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Visual Image Sensor Organ Replacement

This innovation is a system that augments human vision through a technique called “Sensing Super-position” using a Visual Instrument Sensory Organ Replacement (VISOR) device. The VISOR device translates visual and other sensors (i.e., thermal) into sounds to enable very difficult sensing tasks.

Posted in: Medical, Briefs, TSP

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Method and Apparatus for Automated Isolation of Nucleic Acids from Small Cell Samples

Advantages include reduced or eliminated use of toxic reagents and operator-independent extraction. RNA isolation is a ubiquitous need, driven by current emphasis on micro-arrays and miniaturization. With commercial systems requiring 100,000 to 1,000,000 cells for successful isolation, there is a growing need for a small-footprint, easy-to-use device that can harvest nucleic acids from much smaller cell samples (1,000 to 10,000 cells). The process of extraction of RNA from cell cultures is a complex, multi-step one, and requires timed, asynchronous operations with multiple reagents/buffers. An added complexity is the fragility of RNA (subject to degradation) and its reactivity to surface.

Posted in: Bio-Medical, Medical, Briefs, TSP

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On-Command Force and Torque Impeding Devices (OC-FTID) Using ERF

This technology is applicable as a rehabilitation or exercise device. Various machines have been developed to address the need for countermeasures of bone and muscle deterioration when humans operate over extended time in space. Even though these machines are in use, each of them has many limitations that need to be addressed in an effort to prepare for human missions to distant bodies in the solar system.

Posted in: Bio-Medical, Medical, Briefs, TSP

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Enabling Microliquid Chromatography by Microbead Packing of Microchannels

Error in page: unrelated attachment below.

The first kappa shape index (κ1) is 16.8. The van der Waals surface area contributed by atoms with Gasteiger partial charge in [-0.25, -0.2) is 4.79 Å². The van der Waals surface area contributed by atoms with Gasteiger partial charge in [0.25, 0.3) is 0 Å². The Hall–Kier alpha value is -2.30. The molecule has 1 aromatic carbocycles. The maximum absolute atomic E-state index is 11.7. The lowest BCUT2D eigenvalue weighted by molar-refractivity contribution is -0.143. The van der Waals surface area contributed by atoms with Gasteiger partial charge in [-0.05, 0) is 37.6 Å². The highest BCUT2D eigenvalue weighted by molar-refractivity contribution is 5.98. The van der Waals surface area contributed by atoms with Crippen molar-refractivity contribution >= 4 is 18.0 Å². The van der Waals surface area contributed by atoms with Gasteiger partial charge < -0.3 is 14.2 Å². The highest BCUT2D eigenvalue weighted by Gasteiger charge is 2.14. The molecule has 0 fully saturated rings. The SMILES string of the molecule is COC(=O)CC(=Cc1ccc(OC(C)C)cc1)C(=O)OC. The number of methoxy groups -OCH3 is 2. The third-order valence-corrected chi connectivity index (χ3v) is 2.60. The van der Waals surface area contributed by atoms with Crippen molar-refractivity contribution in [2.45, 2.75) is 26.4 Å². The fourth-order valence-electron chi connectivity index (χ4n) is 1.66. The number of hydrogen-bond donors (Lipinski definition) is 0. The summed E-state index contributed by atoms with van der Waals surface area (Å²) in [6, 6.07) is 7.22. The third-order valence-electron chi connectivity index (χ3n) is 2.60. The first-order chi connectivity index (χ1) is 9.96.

The microbead packing is the critical element required in the success of onchip microfabrication of critical microfluidic components for in-situ analysis and detection of chiral amino acids. In order for microliquid chromatography to occur, there must be a stationary phase medium within the microchannel that interacts with the analytes present within flowing fluid. The stationary phase media are the microbeads packed by the process discussed in this work. The purpose of the microliquid chromatography is to provide a lightweight, low-volume, and lowpower element to separate amino acids and their chiral partners efficiently to understand better the origin of life.

Posted in: Bio-Medical, Imaging & Diagnostics, Monitoring & Testing, Materials / Adhesives / Coatings, Optics/Photonics, Fluid Handling, Medical, Diagnostics, Measuring Instruments, Briefs, TSP, MDB

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Nanoscale Surface Plasmonics Sensor With Nanofluidic Control

This sensor has applications in health centers, clinical labs, pharmaceutical firms, drug research labs, and other facilities engaged in biomarker screening. Conventional quantitative protein assays of bodily fluids typically involve multiple steps to obtain desired measurements. Such methods are not well suited for fast and accurate assay measurements in austere environments such as spaceflight and in the aftermath of disasters. Consequently, there is a need for a protein assay technology capable of routinely monitoring proteins in austere environments. For example, there is an immediate need for a urine protein assay to assess astronaut renal health during spaceflight. The disclosed nanoscale surface plasmonics sensor provides a core detection method that can be integrated to a lab-on-chip device that satisfies the unmet need for such a protein assay technology.